Thursday, March 6, 2014

In the La Cruz Vortex

Sunrise from near the center of the Vortex

We've been here about six weeks now and probably won't escape what I call the La Cruz Vortex until sometime late in the month of March. The problem is that there is so much to do, friends, projects, inland travel and just relaxing, that it is difficult to leave. Here are a few news items:

1. We spent about ten days anchored outside La Cruz, in mostly picture-perfect conditions. Then a few days ago a large Pacific swell rolled in from the northwest and converted the normally peaceful anchorage to a lumpy, bumpy place, and we decided to return to our old slip on gangway 10 in Marina La Cruz. Here are some interesting boats that were anchored near Finisterra.

This steel cruising yacht is named "Go For Broke".  Notice the outboard motor mounted on the transom bracket. 

Look closely and beneath all the stuff on deck you can just make out what looks like a Newport 41

Much has changed in the anchorage since we were here three years ago but this fine vessel has been here the whole time. I guess it's having a little trouble escaping the Vortex. I hope that's not the fate that awaits Finisterra.

 This Dencho-built Peterson 43, a former IOR racer, has found new life as a high performance cruiser.
"Pied-a-Mer", a Seawind catamaran, looks shipshape and seaworthy.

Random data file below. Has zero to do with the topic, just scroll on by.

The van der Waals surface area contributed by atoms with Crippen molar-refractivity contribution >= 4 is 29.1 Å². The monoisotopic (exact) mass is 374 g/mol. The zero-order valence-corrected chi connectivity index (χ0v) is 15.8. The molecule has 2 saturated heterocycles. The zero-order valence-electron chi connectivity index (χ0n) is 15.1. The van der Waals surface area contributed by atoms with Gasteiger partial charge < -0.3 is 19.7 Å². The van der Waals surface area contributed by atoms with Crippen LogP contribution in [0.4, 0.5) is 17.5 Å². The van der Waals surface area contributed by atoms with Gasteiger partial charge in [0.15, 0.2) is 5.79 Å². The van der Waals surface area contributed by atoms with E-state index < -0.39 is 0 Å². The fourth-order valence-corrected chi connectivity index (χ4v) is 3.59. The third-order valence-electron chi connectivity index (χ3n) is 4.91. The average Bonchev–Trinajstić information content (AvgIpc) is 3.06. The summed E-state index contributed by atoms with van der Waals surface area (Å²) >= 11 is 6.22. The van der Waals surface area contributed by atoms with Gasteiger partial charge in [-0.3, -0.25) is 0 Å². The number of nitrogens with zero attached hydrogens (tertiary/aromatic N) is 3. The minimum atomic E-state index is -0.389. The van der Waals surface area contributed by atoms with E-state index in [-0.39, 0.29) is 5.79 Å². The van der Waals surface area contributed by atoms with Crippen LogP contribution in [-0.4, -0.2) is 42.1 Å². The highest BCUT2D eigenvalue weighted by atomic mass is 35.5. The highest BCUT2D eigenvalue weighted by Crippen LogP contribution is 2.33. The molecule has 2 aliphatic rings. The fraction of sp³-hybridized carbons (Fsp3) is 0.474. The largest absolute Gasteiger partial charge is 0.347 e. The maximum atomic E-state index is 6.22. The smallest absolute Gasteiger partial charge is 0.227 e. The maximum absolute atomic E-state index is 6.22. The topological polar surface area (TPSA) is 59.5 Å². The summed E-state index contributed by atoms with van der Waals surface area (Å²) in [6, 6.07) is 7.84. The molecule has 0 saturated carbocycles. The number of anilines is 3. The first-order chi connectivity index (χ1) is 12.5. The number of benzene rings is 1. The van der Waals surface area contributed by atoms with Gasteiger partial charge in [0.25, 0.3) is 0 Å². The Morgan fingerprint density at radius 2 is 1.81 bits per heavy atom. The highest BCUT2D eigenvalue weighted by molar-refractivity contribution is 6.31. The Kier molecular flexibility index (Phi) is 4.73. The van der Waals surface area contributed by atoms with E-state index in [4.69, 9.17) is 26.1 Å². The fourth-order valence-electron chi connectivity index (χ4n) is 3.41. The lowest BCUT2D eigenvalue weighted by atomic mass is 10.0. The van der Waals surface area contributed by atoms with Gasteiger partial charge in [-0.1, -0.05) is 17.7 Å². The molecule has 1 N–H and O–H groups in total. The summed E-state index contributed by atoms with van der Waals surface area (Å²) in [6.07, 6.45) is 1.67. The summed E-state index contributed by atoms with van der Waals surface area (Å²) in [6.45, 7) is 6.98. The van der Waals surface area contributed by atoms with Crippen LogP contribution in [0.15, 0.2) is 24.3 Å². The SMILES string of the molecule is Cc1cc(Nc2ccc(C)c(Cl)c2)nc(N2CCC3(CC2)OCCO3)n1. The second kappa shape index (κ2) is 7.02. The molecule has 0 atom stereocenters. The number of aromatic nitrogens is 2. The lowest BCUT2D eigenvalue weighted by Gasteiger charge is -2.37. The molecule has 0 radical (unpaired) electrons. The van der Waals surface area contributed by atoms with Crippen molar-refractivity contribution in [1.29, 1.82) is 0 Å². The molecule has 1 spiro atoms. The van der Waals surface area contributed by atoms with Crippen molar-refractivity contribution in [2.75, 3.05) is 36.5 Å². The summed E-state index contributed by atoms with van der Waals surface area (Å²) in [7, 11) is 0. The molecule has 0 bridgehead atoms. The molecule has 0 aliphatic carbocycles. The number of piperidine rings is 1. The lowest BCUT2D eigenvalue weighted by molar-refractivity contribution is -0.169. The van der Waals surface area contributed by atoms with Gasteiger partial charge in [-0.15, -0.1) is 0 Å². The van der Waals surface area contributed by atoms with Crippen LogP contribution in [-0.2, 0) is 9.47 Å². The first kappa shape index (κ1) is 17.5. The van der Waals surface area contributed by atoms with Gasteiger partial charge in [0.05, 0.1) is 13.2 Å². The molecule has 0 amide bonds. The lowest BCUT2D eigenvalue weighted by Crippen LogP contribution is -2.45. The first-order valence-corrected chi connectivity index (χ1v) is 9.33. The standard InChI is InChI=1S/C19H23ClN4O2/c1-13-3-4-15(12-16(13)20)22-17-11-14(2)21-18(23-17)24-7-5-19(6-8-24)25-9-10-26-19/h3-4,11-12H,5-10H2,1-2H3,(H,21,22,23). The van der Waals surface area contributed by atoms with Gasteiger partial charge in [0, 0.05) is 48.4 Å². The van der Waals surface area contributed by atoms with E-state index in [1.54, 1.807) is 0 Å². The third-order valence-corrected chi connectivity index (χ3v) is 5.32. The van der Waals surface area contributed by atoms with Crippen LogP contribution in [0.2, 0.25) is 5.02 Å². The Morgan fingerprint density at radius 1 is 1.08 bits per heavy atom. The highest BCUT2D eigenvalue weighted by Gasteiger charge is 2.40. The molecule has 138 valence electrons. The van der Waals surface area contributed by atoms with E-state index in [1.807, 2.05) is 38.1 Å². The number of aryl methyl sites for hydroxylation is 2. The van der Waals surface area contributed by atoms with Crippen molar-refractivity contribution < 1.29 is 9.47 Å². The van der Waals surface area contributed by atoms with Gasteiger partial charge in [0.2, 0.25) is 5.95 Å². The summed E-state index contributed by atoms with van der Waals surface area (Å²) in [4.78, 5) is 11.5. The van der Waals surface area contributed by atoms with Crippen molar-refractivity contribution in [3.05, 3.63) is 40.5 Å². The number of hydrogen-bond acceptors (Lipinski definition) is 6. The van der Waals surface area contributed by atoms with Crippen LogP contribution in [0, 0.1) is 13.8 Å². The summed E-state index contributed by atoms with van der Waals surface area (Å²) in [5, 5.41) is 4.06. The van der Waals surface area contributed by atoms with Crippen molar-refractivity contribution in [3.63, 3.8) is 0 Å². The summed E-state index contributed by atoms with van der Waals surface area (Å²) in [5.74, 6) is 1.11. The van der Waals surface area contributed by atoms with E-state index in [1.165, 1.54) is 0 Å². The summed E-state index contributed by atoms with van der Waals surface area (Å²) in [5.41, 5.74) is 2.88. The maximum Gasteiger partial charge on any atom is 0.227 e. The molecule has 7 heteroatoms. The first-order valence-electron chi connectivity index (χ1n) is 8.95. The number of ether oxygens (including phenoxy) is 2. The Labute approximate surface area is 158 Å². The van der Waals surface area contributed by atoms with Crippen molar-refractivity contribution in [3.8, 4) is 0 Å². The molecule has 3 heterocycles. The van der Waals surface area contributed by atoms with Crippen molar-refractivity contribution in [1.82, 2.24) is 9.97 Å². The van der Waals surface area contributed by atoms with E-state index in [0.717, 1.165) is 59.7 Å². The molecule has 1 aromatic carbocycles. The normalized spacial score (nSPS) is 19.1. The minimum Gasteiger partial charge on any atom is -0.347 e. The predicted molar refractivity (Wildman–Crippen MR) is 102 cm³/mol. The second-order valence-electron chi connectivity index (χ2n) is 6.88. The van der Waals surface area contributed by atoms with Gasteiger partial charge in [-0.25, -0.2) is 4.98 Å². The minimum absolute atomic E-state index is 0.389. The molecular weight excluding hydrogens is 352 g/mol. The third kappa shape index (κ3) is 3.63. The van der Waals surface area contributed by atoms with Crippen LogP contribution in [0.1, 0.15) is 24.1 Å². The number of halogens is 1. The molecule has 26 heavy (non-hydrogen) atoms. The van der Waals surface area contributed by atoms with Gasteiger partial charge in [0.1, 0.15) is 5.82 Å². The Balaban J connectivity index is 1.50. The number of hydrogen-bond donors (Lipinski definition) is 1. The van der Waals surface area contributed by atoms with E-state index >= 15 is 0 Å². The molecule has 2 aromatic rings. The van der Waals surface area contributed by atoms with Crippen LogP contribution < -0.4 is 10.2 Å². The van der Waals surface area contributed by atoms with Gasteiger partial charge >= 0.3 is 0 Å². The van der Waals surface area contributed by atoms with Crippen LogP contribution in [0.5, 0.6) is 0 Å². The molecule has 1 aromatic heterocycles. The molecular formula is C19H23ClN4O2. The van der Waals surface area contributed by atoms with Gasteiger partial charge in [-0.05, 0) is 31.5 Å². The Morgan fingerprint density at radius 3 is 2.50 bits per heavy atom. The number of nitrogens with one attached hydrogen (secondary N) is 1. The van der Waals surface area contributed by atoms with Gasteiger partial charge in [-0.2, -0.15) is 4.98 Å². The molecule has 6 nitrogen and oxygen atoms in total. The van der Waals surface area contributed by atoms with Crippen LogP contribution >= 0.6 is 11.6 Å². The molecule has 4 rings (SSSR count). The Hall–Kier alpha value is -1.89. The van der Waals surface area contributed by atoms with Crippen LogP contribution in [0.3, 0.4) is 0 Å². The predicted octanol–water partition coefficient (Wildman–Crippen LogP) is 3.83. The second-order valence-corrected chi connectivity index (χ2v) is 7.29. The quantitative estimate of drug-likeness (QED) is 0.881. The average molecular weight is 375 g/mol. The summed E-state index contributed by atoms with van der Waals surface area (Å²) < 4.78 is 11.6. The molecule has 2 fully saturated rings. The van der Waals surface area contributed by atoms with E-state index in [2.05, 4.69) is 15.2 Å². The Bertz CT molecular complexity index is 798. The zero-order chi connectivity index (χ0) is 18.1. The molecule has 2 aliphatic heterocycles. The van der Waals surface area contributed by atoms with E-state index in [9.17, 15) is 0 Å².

2. For the first time that we know of, a cruising couple was attacked while walking home from a local waterfront cantina late at night. There were no injuries and the would-be robbers didn't get any money. Still, it was a wake-up call for those of us who assume that our little community around the waterfront is perfectly safe. Now, before everyone jumps to conclusions about the dangers of life in Mexico it should be noted that this is the first and only time we know of that anything like this has happened around here, and muggings, robberies and worse are daily events in Orange County. I still feel quite safe here.

3. We learned that cruising yachts need to have a liability insurance policy from a Mexican insurance company in addition to your regular boat insurance. A standard policy from Novamar Insurance runs about $200 USD. It's important to have this insurance because Mexico's laws are based on Napoleonic Law, which means that you are guilty until proven innocent instead of the other way around. If you don't have Mexican liability insurance and your boat damages another boat or causes some other property damage, you're likely to be calling home from a Mexican jail.  I never liked Napoleon anyway.

4. Since we're going to be here in Mexico quite a lot this year, we decided to join the Vallarta YC. It's the racing club here in the Bay so we'll be doing some fun racing, and we're looking forward to spending lots of time in the club's swimming pool this summer, and perhaps in the bar as well.

5. The Banderas Bay Regatta is coming up March 11-15. This is a cruising boat regatta, but the top boats in the event take it quite seriously, with some boats flying in crews from the States. I'll be sailing aboard Snapdragon, a Beneteau 473 for this event.

6. Sirena, the boat that was dismasted finally had the stump removed and is awaiting a new rig from the states. Fortunately SeaTek rigging is based at the La Cruz shipyard so we're confident that the new rig and other repairs will be first class and it won't be long before Sirena is back to her cruising ways.

7. After the regatta, we may stick around for Mexorc, which starts around March 23rd, or we may take a road trip to Gudalajara, Morelia and Guanajuato, or maybe both, or neither...

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